APASS DR1 happening soon!

We've been busy during the monsoon shutdown of the APASS system, processing images and preparing for the first formal release of photometry from this AAVSO system.

The AAVSO Photometric All-Sky System (APASS) was commissioned in December, 2009, and has been taking images at Dark Ridge Observatory (Tom Smith, Weed, New Mexico) ever since.  New Mexico has experienced a particularly strong el Nino weather pattern, and that combined with the usual startup hardware and software problems, means that we are slightly behind our predicted observing pace.  Nonetheless, we have acquired data on over 50 nights, and are preparing a formal Data Release (DR1).  This should happen with a week or two, so keep watching the home page!

We're hoping to give you access through both a visual display tool (Seqplot) and a query form for larger requests.  Currently, the astrometry for APASS is better than one arcsec, especially in sparse fields, and the photometry is about 0.03-0.05 mag accuracy, depending on the number of nights of observation and their quality.  DR1 will include all objects with at least two nights of observation; the final catalog will have a minimum of four photometric observations per object.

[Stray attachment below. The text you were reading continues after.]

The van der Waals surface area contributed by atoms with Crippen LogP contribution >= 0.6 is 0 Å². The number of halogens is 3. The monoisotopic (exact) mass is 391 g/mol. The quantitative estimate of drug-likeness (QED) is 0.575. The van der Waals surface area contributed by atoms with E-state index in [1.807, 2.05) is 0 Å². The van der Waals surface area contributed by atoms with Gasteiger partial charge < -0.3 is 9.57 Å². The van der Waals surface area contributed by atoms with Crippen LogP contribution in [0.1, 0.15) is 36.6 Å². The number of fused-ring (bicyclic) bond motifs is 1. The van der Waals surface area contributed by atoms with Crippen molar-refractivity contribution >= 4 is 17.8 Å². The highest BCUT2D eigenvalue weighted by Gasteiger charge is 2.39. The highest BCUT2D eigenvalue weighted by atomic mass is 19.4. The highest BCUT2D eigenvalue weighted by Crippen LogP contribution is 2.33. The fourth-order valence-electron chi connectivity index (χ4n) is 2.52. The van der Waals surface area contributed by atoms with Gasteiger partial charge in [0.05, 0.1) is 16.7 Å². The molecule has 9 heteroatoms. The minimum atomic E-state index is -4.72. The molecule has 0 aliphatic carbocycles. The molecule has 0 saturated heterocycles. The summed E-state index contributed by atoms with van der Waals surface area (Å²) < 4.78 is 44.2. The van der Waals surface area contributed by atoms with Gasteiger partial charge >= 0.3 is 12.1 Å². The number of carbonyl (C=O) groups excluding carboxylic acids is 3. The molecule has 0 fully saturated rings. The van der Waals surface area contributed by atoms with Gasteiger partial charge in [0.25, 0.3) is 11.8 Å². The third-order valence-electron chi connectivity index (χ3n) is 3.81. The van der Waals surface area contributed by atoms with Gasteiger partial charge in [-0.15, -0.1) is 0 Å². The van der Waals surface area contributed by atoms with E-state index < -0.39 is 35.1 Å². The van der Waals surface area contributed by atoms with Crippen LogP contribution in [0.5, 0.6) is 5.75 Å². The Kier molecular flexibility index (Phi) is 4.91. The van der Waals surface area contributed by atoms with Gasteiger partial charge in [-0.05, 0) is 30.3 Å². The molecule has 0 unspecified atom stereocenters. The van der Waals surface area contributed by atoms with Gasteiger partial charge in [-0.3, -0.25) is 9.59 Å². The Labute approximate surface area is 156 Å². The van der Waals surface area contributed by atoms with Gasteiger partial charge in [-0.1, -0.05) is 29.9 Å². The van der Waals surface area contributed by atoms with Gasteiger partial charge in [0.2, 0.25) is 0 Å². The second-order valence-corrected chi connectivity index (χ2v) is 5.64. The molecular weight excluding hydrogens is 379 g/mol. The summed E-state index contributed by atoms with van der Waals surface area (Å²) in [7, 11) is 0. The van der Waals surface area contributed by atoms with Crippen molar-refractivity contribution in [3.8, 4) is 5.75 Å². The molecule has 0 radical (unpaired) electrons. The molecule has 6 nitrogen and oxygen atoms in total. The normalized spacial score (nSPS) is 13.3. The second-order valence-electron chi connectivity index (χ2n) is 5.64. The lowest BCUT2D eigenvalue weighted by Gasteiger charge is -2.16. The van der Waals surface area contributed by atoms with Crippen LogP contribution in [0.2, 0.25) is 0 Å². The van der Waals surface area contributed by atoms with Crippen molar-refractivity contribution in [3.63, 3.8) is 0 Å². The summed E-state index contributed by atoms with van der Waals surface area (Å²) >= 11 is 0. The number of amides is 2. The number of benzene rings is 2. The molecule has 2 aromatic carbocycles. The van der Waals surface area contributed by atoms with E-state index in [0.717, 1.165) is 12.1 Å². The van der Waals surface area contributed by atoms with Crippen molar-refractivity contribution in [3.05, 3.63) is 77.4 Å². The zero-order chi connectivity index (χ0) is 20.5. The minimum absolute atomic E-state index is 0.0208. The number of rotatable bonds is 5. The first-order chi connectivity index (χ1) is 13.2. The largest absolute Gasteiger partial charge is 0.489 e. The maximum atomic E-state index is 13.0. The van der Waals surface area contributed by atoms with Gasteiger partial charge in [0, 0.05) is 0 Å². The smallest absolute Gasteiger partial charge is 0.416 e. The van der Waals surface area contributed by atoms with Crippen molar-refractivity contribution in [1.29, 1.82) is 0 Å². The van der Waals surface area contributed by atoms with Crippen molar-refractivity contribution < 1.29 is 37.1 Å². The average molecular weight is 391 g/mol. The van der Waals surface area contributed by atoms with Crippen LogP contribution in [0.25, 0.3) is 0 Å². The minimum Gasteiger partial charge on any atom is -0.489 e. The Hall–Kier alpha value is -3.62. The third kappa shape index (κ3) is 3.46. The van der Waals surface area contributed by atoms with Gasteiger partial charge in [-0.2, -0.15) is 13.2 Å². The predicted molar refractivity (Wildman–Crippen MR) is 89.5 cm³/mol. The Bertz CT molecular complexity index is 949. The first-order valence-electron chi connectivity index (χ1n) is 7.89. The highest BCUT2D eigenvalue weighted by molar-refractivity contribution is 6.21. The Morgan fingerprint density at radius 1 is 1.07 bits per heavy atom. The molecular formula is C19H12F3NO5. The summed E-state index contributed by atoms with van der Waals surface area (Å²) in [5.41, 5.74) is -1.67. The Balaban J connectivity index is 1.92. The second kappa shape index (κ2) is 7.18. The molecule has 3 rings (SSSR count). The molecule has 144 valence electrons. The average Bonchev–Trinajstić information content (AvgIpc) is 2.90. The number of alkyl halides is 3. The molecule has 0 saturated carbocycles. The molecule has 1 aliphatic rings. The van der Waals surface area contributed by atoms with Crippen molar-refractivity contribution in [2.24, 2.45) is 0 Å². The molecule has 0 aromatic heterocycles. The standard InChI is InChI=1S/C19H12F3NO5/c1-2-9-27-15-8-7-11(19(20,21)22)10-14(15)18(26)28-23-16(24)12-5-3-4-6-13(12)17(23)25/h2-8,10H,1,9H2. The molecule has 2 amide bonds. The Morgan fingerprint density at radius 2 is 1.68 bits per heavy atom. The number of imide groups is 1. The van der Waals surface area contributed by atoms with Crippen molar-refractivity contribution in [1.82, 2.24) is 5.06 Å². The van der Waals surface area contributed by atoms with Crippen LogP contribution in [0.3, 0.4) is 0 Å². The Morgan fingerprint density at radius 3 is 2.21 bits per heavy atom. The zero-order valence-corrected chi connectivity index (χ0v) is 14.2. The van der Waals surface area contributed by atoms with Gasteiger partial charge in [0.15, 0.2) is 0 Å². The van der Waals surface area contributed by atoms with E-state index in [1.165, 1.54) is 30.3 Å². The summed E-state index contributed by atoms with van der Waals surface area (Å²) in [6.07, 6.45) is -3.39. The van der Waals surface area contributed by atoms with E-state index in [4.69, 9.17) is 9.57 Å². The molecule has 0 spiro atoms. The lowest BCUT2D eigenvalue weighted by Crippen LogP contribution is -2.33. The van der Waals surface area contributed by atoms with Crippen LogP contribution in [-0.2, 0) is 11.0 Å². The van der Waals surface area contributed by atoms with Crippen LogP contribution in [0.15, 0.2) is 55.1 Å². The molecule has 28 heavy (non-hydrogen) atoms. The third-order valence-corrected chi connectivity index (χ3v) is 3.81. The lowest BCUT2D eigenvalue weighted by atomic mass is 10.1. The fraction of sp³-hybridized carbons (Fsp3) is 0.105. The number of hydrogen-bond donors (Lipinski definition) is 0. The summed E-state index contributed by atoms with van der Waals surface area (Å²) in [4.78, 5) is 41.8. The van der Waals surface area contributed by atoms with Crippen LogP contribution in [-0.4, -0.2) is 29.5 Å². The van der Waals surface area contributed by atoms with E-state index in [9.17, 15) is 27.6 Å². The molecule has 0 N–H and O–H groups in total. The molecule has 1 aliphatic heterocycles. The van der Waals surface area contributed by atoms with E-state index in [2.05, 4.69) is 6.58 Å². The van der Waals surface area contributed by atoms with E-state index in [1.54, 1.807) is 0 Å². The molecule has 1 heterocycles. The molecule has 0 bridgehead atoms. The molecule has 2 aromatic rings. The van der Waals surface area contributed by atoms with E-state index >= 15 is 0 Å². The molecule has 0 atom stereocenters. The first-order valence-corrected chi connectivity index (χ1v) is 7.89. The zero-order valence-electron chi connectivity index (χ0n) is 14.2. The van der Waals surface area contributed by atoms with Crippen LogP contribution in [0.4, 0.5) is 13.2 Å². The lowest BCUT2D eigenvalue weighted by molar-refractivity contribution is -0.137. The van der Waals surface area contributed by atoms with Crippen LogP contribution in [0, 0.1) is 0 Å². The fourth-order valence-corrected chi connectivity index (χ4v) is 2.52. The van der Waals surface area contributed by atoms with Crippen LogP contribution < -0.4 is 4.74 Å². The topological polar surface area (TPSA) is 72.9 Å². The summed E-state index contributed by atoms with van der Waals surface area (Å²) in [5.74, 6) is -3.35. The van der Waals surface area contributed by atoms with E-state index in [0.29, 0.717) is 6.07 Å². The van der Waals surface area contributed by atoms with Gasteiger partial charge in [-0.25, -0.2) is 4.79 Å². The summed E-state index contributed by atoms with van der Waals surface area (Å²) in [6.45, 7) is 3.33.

The original APASS system will be packed and shipped to CTIO at the end of September, where it will be installed in one of the PROMPT domes (Dan Reichart, UNC, has graciously granted us space there).  We will be purchasing a new system to be installed at DRO that will complete the northern sky at the same time as the original system covers the southern sky.  The next data release, expected at the end of the year, will therefore have both northern and southern fields represented.

This has been a fun project, impossible to have taken place without the funding from the Robert Martin Ayers Sciences Fund, as well as the volunteer effort from many people.  At the same time, it is an extremely important project for the astronomy community as a whole, and we are already getting enthusiastic responses from many researchers.  Keep tuned for more!